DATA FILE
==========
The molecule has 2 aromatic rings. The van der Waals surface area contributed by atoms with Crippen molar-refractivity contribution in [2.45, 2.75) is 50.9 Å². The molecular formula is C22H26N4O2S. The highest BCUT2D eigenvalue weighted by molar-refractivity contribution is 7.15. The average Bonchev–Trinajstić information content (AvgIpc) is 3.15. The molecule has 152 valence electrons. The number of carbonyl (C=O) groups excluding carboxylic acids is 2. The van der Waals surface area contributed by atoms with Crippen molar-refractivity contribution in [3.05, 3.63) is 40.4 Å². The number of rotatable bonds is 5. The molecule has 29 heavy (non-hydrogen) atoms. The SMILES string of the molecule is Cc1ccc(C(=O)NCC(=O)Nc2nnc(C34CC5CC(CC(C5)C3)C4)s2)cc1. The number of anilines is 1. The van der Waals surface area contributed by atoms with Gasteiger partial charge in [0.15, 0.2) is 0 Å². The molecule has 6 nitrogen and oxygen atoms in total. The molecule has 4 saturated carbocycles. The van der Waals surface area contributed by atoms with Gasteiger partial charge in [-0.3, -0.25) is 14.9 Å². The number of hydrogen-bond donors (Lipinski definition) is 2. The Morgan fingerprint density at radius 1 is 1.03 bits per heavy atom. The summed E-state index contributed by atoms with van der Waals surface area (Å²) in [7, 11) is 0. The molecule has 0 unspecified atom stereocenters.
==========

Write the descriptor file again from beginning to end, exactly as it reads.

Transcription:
The molecule has 2 aromatic rings. The van der Waals surface area contributed by atoms with Crippen molar-refractivity contribution in [2.45, 2.75) is 50.9 Å². The molecular formula is C22H26N4O2S. The highest BCUT2D eigenvalue weighted by molar-refractivity contribution is 7.15. The average Bonchev–Trinajstić information content (AvgIpc) is 3.15. The molecule has 152 valence electrons. The number of carbonyl (C=O) groups excluding carboxylic acids is 2. The van der Waals surface area contributed by atoms with Crippen molar-refractivity contribution in [3.05, 3.63) is 40.4 Å². The number of rotatable bonds is 5. The molecule has 29 heavy (non-hydrogen) atoms. The SMILES string of the molecule is Cc1ccc(C(=O)NCC(=O)Nc2nnc(C34CC5CC(CC(C5)C3)C4)s2)cc1. The number of anilines is 1. The van der Waals surface area contributed by atoms with Gasteiger partial charge in [0.15, 0.2) is 0 Å². The molecule has 6 nitrogen and oxygen atoms in total. The molecule has 4 saturated carbocycles. The van der Waals surface area contributed by atoms with Gasteiger partial charge in [-0.3, -0.25) is 14.9 Å². The number of hydrogen-bond donors (Lipinski definition) is 2. The Morgan fingerprint density at radius 1 is 1.03 bits per heavy atom. The summed E-state index contributed by atoms with van der Waals surface area (Å²) in [7, 11) is 0. The molecule has 0 unspecified atom stereocenters.